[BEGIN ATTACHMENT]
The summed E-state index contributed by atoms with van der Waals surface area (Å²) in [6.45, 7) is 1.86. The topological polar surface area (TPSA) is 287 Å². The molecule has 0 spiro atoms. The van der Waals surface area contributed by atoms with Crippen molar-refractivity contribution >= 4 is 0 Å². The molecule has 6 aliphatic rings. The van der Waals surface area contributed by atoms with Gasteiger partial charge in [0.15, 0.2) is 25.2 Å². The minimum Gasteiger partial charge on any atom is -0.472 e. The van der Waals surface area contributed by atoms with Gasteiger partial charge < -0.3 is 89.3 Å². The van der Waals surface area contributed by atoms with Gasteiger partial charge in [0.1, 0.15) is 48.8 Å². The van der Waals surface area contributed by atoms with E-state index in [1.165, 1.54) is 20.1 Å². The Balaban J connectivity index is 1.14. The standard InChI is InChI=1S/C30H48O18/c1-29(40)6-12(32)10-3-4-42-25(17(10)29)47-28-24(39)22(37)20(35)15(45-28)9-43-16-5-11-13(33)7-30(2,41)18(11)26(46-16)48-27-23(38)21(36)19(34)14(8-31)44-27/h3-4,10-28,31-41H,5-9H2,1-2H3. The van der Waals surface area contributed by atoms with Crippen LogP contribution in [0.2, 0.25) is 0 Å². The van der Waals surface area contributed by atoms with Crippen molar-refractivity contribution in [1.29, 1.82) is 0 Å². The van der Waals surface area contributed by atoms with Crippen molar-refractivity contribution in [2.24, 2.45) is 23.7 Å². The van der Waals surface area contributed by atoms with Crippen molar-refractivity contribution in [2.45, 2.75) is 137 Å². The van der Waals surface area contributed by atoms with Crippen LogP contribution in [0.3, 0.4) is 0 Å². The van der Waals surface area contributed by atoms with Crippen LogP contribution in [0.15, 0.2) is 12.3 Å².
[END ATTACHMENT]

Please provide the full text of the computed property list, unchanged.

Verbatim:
The summed E-state index contributed by atoms with van der Waals surface area (Å²) in [6.45, 7) is 1.86. The topological polar surface area (TPSA) is 287 Å². The molecule has 0 spiro atoms. The van der Waals surface area contributed by atoms with Crippen molar-refractivity contribution >= 4 is 0 Å². The molecule has 6 aliphatic rings. The van der Waals surface area contributed by atoms with Gasteiger partial charge in [0.15, 0.2) is 25.2 Å². The minimum Gasteiger partial charge on any atom is -0.472 e. The van der Waals surface area contributed by atoms with Gasteiger partial charge < -0.3 is 89.3 Å². The van der Waals surface area contributed by atoms with Gasteiger partial charge in [0.1, 0.15) is 48.8 Å². The van der Waals surface area contributed by atoms with E-state index in [1.165, 1.54) is 20.1 Å². The Balaban J connectivity index is 1.14. The standard InChI is InChI=1S/C30H48O18/c1-29(40)6-12(32)10-3-4-42-25(17(10)29)47-28-24(39)22(37)20(35)15(45-28)9-43-16-5-11-13(33)7-30(2,41)18(11)26(46-16)48-27-23(38)21(36)19(34)14(8-31)44-27/h3-4,10-28,31-41H,5-9H2,1-2H3. The van der Waals surface area contributed by atoms with Crippen LogP contribution in [0.2, 0.25) is 0 Å². The van der Waals surface area contributed by atoms with Crippen molar-refractivity contribution in [1.29, 1.82) is 0 Å². The van der Waals surface area contributed by atoms with Crippen molar-refractivity contribution in [2.24, 2.45) is 23.7 Å². The van der Waals surface area contributed by atoms with Crippen molar-refractivity contribution in [2.45, 2.75) is 137 Å². The van der Waals surface area contributed by atoms with Crippen LogP contribution in [0.3, 0.4) is 0 Å². The van der Waals surface area contributed by atoms with Crippen LogP contribution in [0.15, 0.2) is 12.3 Å².